The Awards: 17

I am once again honoured to have been awarded Teaching Honour Roll with Distinction for all three of my Winter, 2017 term courses, alongside 16 of my colleagues. Thank you to the students in my classes who took the time to offer their feedback--good, bad, or ugly. Aside from clicking in answer to the questions, what does the feedback I get look like? Below are some actual statements, concerns, and critiques from actual students. Warning! If you are allergic to sarcastic responses from instructors, turn back now, or you’ll puff up like a balloon and have to take large doses of antihistamines.

PSYCO 104: Basic Psychological Proceses

Note: As a pilot project in this course, I assigned an Open Educational Resource (i.e., free) textbook. I asked explicitly for detailed feedback on this OER.

the online text book is not fair. it's so contradicting to lecture notes which is very annoying
(Hmm, do I go with “life is not fair”? I tried to point out the contradictions as much as I could, and I asked you to let me know if you found more, so that I could explain them to you. If you are annoyed by the fact that psychologists don’t agree on everything, well, are YOU going to be disappointed with every PSYCO course you take in the future.)

The textbook was very useful and provided alternate research to what was taught in class which helped solidify concepts.
The textbook explains concepts in a way that is extremely similar to the class notes... this isn't a bad thing, but I think that it would be helpful if we had a textbook that explained concepts from a different approach/perspective than the class notes.
The textbook was good and correlated with the lectures well.
The textbook was really good. The free version available online was not an inconvenience at all, no discrepancies between the course material learned during the lectures and the readings in the book.
(Okay, now you’re just messing with me, right? Do you see what I have to deal with? The textbook is simultaneously very dissimilar/dissimilar enough/not dissimilar enough. Were you all reading the same textbook?)

Vis a vis the textbook, although I prefer printed text to online resources, I think it was very appropriate and a huge relief to my budget. It was helpful for studying for exams, even though it was not the best written textbook.
(I agree with you about the quality of the textbook; I will not be using it again unless it improves substantially.)

The textbook was great! Free things are always good things
(I dunno. I can think of some free things I wouldn’t like. Chlamydia. Hailstones. All-you-can-eat free lobster. I don’t like lobster.)

Very enthusiastic which I appreciated. Almost a little too animated for a university course at times.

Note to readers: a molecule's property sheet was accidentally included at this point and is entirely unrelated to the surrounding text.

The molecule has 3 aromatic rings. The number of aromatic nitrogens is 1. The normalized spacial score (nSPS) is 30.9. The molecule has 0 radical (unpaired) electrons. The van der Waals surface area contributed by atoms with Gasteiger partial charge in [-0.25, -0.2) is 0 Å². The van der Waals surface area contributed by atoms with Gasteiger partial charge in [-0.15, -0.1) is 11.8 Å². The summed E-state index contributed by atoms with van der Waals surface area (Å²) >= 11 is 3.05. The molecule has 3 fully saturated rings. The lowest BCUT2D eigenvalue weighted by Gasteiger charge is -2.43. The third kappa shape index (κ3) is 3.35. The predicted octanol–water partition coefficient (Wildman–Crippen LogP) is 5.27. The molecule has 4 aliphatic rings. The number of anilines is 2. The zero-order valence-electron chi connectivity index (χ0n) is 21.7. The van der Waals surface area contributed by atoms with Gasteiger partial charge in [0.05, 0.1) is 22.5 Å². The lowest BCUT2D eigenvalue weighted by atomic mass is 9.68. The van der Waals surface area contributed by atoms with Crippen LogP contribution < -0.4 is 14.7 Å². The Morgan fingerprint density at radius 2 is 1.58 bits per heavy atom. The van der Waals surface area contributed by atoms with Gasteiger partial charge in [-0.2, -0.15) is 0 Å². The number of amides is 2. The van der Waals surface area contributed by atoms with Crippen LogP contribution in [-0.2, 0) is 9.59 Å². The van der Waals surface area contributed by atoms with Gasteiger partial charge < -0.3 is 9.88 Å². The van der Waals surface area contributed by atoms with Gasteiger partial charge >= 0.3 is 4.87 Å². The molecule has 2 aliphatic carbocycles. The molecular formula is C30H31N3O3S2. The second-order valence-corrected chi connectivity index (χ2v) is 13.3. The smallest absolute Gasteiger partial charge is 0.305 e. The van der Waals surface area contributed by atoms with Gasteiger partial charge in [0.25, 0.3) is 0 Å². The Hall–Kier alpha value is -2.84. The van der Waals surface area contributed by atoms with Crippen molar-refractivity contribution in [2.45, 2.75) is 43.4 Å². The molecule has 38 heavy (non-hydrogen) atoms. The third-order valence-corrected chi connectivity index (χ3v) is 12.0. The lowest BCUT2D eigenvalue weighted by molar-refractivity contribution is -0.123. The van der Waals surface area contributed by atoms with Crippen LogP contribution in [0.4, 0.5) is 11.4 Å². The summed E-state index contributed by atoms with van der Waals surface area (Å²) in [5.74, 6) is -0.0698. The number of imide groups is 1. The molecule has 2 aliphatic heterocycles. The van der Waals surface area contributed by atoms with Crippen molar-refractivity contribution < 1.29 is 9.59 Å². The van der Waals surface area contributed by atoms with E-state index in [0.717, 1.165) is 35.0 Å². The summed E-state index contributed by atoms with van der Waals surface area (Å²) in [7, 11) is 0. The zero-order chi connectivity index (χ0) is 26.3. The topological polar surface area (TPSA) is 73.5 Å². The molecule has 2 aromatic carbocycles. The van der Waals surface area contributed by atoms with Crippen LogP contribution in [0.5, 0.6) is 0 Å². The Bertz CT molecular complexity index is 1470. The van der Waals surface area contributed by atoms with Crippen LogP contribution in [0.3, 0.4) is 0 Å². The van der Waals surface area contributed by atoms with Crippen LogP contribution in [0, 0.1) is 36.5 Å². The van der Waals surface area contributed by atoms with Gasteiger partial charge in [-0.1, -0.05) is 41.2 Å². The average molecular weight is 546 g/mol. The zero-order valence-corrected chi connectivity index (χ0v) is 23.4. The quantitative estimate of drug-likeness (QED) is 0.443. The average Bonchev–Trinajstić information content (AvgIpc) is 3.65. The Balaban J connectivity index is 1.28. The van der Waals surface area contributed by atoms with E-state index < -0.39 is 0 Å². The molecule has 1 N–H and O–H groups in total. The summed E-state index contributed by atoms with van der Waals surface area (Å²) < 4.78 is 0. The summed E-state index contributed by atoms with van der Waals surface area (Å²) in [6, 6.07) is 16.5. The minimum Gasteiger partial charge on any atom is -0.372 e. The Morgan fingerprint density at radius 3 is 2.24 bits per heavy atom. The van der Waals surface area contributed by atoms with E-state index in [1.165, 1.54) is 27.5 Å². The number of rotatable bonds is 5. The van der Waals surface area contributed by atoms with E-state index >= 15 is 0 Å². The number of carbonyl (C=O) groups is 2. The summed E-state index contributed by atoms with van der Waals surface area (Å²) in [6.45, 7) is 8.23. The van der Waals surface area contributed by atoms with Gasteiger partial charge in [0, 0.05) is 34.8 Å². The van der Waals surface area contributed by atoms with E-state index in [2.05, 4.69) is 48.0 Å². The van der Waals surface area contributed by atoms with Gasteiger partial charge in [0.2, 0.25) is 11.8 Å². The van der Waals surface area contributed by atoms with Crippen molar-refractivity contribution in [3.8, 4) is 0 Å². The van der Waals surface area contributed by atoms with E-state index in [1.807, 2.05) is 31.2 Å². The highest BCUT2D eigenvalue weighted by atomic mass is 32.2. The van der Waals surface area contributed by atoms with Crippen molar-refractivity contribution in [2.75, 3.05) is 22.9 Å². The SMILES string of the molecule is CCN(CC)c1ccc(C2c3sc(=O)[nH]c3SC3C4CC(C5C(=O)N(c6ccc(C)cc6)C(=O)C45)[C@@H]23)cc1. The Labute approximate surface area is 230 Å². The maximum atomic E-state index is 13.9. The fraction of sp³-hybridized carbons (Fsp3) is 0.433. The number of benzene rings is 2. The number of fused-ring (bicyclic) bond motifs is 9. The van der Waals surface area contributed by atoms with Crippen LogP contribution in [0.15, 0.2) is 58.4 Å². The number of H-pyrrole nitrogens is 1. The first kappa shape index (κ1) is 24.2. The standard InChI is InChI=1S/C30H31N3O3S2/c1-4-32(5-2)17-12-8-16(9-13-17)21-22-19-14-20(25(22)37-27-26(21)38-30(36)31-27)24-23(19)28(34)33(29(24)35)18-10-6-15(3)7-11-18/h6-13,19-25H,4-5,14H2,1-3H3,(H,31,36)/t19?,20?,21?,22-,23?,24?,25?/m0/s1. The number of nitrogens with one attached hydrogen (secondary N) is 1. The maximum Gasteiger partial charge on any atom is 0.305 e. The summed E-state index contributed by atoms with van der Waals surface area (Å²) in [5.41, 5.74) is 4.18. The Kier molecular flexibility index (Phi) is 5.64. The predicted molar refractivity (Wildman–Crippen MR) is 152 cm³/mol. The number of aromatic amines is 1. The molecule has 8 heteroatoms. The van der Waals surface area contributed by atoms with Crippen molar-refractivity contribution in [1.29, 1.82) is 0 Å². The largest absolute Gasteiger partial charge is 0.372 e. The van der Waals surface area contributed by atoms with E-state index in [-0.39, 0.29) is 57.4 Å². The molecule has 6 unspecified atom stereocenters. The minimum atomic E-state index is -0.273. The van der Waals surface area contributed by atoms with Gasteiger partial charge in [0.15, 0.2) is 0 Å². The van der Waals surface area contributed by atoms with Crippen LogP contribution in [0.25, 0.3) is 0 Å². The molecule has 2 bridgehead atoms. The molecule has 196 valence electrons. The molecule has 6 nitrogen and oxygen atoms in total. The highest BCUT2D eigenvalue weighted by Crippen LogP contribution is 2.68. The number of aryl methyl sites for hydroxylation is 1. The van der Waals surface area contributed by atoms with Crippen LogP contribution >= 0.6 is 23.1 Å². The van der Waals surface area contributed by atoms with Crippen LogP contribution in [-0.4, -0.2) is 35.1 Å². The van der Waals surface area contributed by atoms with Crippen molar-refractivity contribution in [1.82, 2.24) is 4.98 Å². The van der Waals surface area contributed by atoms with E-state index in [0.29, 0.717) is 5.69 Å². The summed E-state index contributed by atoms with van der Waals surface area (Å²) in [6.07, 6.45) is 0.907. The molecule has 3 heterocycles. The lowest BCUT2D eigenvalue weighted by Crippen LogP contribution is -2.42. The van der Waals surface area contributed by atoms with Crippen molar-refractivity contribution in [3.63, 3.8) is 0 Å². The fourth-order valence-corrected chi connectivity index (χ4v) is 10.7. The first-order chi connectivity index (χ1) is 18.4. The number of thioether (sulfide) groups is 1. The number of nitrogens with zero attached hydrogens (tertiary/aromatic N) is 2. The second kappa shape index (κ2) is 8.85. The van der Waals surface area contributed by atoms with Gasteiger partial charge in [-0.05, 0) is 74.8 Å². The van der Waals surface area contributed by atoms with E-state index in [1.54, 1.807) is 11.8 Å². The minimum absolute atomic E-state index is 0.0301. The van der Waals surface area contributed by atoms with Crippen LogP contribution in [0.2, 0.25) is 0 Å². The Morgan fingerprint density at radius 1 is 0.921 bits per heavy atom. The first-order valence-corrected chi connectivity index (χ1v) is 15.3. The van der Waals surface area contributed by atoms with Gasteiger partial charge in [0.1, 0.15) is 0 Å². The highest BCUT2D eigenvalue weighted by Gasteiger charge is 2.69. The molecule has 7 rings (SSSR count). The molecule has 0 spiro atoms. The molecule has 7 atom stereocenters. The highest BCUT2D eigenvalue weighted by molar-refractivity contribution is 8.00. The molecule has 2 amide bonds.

(Too animated? I’ll have you know I was designed and animated by the creative geniuses at Pixar!)

This instructor was absolutely fantastic. I meant every bubble I filled in, he has done a tremendous job.
This instructor is great, no lie. Made me be excited about coming to his classes to listen to him. He clearly is enthusiastic and wants us to succeed.
(Thanks, and thanks.)

The prof was at times annoying
(What did I do that was annoying? Was it making this sound?)

The free online textbook was a huge bonus. Made taking notes, which were also online, easy. Really accessible. The Professor made the class interesting and fun. His jokes made the class enjoyable and he related it to the course material.
The course was a bit boring. I enjoyed learning about all the previous research that was conducted to learn more about psychology. Loepelmann is sweet
(Again, I’m a bit confused: the course is boring, but I’m sweet?)

Text book was mediocre, the fact that the professor doesn't provide any practice midterms or finals or makes his notes available makes one question if he is the right individual to teach a first year course.
(Hee! Let me try now: The fact that you need practice midterms or finals makes one question if you are the right individual to be taking a university course. (Side note: no practice exams are available for any introductory psychology courses.) And what do you mean, I don’t make my notes available? They were on my website, like they always are.)

If anyone is overqualified for teaching an intro undergrad psych course, it's Dr. Loepelmann. One of the most organised, prepared, and enthusiastic profs I've ever had.
I wont need to take any more courses with this professor but i will be going out of my way to take more classes with him. He's the best Prof ive ever had the pleasure of having
 (Thanks, and thanks!)

Testing half out of the textbook is unfair as there was a lot of information in the text that was not covered in class and it made it confusing as to what was going to be on the test. The readings in the textbook should accompany and further what was learned in class rather than force the student to learn completely new material on their own. I know for other classes there was a lot more practice questions available and could be accessed through a code from the textbook. This would be a great aid in learning the material, while there were clicker questions for the class just having like 30 questions for the entire material was not enough.
I enjoyed the way he structured the course. It was fair to split the tests 50/50 amongst lecture and textbook. Looking at the textbook and being able to draw connections from what we learned connection better my understanding.
(You two should get together--you have a lot to discuss vis a vis “fairness.” I will be using a commercial textbook again that has several hundred practice questions available. No one better complain about that.)